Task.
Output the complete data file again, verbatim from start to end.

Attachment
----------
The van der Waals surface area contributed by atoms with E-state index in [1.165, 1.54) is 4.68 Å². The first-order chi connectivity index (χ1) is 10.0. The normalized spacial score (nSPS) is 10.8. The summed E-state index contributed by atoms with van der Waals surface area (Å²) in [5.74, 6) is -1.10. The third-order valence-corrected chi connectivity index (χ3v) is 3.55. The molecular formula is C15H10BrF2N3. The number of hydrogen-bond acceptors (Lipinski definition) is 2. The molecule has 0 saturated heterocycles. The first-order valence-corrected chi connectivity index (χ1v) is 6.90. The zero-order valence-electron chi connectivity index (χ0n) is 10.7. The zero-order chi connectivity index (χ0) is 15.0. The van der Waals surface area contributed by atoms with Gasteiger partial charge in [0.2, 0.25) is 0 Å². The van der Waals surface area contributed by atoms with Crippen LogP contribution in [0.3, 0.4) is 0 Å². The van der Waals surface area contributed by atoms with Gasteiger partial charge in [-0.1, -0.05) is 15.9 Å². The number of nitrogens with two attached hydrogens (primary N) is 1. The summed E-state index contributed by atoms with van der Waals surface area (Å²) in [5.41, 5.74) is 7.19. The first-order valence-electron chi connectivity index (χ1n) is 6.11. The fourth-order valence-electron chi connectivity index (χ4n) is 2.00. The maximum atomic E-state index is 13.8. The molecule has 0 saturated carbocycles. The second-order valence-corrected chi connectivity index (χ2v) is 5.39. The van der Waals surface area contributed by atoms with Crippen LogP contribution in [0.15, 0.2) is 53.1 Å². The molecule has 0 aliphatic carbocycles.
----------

The van der Waals surface area contributed by atoms with E-state index in [1.165, 1.54) is 4.68 Å². The first-order chi connectivity index (χ1) is 10.0. The normalized spacial score (nSPS) is 10.8. The summed E-state index contributed by atoms with van der Waals surface area (Å²) in [5.74, 6) is -1.10. The third-order valence-corrected chi connectivity index (χ3v) is 3.55. The molecular formula is C15H10BrF2N3. The number of hydrogen-bond acceptors (Lipinski definition) is 2. The molecule has 0 saturated heterocycles. The first-order valence-corrected chi connectivity index (χ1v) is 6.90. The zero-order valence-electron chi connectivity index (χ0n) is 10.7. The zero-order chi connectivity index (χ0) is 15.0. The van der Waals surface area contributed by atoms with Gasteiger partial charge in [0.2, 0.25) is 0 Å². The van der Waals surface area contributed by atoms with Crippen LogP contribution in [0.3, 0.4) is 0 Å². The van der Waals surface area contributed by atoms with Gasteiger partial charge in [-0.1, -0.05) is 15.9 Å². The number of nitrogens with two attached hydrogens (primary N) is 1. The summed E-state index contributed by atoms with van der Waals surface area (Å²) in [5.41, 5.74) is 7.19. The first-order valence-electron chi connectivity index (χ1n) is 6.11. The fourth-order valence-electron chi connectivity index (χ4n) is 2.00. The maximum atomic E-state index is 13.8. The molecule has 0 saturated carbocycles. The second-order valence-corrected chi connectivity index (χ2v) is 5.39. The van der Waals surface area contributed by atoms with Crippen LogP contribution in [0.15, 0.2) is 53.1 Å². The molecule has 0 aliphatic carbocycles.